September, 2012

Curiosity and Mars




Named "Curiosity," the latest Mars rover launched in November 2011. Its main objective is to determine if the red planet was ever, or is still today, capable of supporting life.

On August 6, 2012, Curiosity safely landed within Gale Crater, an area rich with water-related deposits. The rover will collect dozens of soil and rock samples. Its onboard laboratory will then analyze the samples in the hope of discovering the chemical building blocks of life (such as forms of carbon).

Curiosity is about the same size as a small car, making it the largest Mars rover ever built. It will travel farther and over rougher terrain than its predecessors, the rovers Spirit and Opportunity.

Artist concept courtesy of NASA/Jet Propulsion Laboratory-Caltech


Gale Crater

Mount Sharp

Gale Crater and Mount Sharp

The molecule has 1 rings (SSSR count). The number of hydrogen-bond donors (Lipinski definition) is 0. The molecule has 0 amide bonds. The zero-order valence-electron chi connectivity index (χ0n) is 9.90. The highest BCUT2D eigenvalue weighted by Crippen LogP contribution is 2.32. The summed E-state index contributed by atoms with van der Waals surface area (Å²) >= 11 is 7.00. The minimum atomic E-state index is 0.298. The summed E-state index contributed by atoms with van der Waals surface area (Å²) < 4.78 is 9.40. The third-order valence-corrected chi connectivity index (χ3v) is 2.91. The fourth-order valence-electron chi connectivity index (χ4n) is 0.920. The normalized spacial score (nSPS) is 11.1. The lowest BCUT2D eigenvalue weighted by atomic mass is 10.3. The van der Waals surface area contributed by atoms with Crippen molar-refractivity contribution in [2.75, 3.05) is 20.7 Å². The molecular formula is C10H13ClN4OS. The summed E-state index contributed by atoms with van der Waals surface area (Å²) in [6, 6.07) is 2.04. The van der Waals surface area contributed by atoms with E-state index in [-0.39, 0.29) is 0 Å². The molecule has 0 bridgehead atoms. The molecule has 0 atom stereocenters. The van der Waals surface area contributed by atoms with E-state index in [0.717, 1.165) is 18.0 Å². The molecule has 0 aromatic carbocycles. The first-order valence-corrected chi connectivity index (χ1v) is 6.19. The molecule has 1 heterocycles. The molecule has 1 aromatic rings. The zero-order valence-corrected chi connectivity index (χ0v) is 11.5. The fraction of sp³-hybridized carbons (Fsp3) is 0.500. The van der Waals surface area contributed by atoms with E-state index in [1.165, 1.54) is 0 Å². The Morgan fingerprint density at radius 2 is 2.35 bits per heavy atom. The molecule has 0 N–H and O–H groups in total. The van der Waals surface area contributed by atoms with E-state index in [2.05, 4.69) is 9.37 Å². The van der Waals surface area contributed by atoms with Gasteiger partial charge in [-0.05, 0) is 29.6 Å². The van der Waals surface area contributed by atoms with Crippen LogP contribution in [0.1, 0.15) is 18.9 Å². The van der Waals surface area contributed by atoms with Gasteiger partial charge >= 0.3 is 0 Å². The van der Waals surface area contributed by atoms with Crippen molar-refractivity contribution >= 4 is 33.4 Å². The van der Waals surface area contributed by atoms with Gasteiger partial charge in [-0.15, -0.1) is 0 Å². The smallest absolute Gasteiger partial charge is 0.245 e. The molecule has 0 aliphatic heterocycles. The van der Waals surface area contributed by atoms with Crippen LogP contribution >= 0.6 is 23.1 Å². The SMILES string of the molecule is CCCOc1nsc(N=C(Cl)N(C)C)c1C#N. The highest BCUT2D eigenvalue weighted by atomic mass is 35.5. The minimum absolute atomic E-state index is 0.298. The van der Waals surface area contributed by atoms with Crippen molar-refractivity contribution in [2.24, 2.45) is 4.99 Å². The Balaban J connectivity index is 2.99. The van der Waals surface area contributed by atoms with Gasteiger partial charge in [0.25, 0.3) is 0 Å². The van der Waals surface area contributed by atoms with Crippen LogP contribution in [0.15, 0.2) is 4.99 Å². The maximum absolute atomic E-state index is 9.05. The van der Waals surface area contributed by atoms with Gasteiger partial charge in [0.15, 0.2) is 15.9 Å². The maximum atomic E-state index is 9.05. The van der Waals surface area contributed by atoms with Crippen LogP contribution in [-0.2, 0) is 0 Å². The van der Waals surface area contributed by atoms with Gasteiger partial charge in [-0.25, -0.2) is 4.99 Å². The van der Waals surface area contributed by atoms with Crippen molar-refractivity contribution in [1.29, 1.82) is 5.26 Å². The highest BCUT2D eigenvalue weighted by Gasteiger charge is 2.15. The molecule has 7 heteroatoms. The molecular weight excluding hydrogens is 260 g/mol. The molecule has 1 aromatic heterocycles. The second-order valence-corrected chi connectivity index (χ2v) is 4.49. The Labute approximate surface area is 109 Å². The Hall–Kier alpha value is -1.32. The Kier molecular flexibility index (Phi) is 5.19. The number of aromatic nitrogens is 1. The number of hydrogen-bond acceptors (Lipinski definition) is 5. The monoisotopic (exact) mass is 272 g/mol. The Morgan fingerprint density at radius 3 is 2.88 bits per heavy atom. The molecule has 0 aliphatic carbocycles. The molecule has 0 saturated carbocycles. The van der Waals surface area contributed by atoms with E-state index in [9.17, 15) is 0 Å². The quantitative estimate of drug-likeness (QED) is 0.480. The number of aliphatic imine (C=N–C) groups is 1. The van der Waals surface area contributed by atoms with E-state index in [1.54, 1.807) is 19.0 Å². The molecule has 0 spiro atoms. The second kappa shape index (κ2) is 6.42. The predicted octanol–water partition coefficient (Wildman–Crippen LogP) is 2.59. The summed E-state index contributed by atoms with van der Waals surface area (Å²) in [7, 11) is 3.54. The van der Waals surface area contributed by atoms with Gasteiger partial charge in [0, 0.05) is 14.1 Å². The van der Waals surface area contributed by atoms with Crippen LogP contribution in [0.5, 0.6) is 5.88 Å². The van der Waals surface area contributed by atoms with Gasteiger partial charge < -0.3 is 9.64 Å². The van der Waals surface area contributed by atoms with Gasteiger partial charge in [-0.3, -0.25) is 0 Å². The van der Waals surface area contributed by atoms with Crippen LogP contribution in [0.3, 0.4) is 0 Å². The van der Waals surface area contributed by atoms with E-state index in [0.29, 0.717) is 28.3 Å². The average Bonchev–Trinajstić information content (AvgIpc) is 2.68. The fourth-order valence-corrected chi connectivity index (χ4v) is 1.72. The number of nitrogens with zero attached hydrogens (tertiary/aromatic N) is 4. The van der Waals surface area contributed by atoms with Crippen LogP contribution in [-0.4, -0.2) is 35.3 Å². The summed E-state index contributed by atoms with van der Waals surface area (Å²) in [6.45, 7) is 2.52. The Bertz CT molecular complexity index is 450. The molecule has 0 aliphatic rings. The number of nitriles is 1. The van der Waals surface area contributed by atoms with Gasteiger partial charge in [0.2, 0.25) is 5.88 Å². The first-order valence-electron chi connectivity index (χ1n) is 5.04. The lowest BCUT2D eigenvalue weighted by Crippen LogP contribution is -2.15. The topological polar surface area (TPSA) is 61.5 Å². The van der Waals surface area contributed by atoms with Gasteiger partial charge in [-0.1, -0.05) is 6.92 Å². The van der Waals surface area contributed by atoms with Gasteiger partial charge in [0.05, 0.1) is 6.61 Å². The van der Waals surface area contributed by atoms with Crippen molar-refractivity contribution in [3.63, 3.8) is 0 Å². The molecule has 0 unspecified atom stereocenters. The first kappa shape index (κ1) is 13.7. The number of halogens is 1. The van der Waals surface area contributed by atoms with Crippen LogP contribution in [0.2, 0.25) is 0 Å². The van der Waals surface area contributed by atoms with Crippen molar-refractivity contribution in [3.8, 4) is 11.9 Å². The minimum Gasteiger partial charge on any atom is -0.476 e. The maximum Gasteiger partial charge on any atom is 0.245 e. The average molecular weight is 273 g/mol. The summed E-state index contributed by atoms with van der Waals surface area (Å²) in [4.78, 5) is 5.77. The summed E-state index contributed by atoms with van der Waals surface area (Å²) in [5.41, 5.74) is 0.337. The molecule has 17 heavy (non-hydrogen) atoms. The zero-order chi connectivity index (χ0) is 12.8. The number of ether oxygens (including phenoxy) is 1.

A. This view of Gale Crater reveals the landing site of the Curiosity rover. The crater is 154 kilometers (96 miles) in diameter and contains a layered mountain, named "Mount Sharp," which rises about 5 kilometers (3 miles) above the crater floor. The rover touched down in the landing ellipse (yellow) on August 6, 2012. The ellipse contains a very dense and brightly colored rock type unlike any previously studied on Mars. The image was created using data from ESA and NASA orbiters.

B. Taken by NASA's Mars Reconnaissance Orbiter, this image provides an oblique view over Mount Sharp.

Gale Crater image courtesy of NASA/JPL-Caltech/ESA/DLR/FU Berlin/MSSS Mount Sharp image courtesy of NASA/JPL-Caltech/Univ. of Arizona




Taken by the Curiosity rover, this image reveals the layered rock at the base of Mount Sharp. These layers interest mission scientists because they may contain clays and other minerals that form in the presence of water. Since they're 10 kilometers (6.2 miles) from the landing site, it may be a year before the rover reaches them for study.

Image courtesy of NASA/Jet Propulsion Laboratory-Caltech/Malin Space Science Systems


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Exploring The Planets

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